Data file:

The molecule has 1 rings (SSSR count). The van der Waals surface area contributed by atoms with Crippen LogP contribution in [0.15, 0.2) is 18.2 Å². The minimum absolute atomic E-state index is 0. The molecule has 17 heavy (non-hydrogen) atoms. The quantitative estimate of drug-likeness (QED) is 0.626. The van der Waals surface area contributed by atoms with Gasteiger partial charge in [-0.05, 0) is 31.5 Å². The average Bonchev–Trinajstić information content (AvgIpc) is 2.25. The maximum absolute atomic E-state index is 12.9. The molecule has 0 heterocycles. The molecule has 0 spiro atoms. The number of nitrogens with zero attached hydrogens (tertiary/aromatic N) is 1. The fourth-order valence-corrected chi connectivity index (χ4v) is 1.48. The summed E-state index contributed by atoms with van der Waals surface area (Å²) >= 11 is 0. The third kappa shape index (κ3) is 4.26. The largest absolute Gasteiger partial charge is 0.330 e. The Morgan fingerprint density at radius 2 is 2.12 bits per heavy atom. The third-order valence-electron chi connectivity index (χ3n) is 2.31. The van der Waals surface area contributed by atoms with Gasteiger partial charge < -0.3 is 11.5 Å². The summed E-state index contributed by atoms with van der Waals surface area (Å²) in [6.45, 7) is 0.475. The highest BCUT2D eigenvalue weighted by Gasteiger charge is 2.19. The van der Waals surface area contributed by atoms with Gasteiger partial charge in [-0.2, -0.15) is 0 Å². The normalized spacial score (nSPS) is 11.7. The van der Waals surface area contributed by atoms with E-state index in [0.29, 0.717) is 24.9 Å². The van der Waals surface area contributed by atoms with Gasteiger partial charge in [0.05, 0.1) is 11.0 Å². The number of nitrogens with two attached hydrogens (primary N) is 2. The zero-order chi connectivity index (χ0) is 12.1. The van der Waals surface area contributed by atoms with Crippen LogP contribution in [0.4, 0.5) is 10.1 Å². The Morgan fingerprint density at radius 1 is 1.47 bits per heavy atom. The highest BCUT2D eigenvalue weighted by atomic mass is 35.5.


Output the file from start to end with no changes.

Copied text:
The molecule has 1 rings (SSSR count). The van der Waals surface area contributed by atoms with Crippen LogP contribution in [0.15, 0.2) is 18.2 Å². The minimum absolute atomic E-state index is 0. The molecule has 17 heavy (non-hydrogen) atoms. The quantitative estimate of drug-likeness (QED) is 0.626. The van der Waals surface area contributed by atoms with Gasteiger partial charge in [-0.05, 0) is 31.5 Å². The average Bonchev–Trinajstić information content (AvgIpc) is 2.25. The maximum absolute atomic E-state index is 12.9. The molecule has 0 heterocycles. The molecule has 0 spiro atoms. The number of nitrogens with zero attached hydrogens (tertiary/aromatic N) is 1. The fourth-order valence-corrected chi connectivity index (χ4v) is 1.48. The summed E-state index contributed by atoms with van der Waals surface area (Å²) >= 11 is 0. The third kappa shape index (κ3) is 4.26. The largest absolute Gasteiger partial charge is 0.330 e. The Morgan fingerprint density at radius 2 is 2.12 bits per heavy atom. The third-order valence-electron chi connectivity index (χ3n) is 2.31. The van der Waals surface area contributed by atoms with Gasteiger partial charge < -0.3 is 11.5 Å². The summed E-state index contributed by atoms with van der Waals surface area (Å²) in [6.45, 7) is 0.475. The highest BCUT2D eigenvalue weighted by Gasteiger charge is 2.19. The van der Waals surface area contributed by atoms with Gasteiger partial charge in [-0.2, -0.15) is 0 Å². The normalized spacial score (nSPS) is 11.7. The van der Waals surface area contributed by atoms with E-state index in [0.29, 0.717) is 24.9 Å². The van der Waals surface area contributed by atoms with Gasteiger partial charge in [0.05, 0.1) is 11.0 Å². The number of nitrogens with two attached hydrogens (primary N) is 2. The zero-order chi connectivity index (χ0) is 12.1. The van der Waals surface area contributed by atoms with Crippen LogP contribution in [0.4, 0.5) is 10.1 Å². The Morgan fingerprint density at radius 1 is 1.47 bits per heavy atom. The highest BCUT2D eigenvalue weighted by atomic mass is 35.5.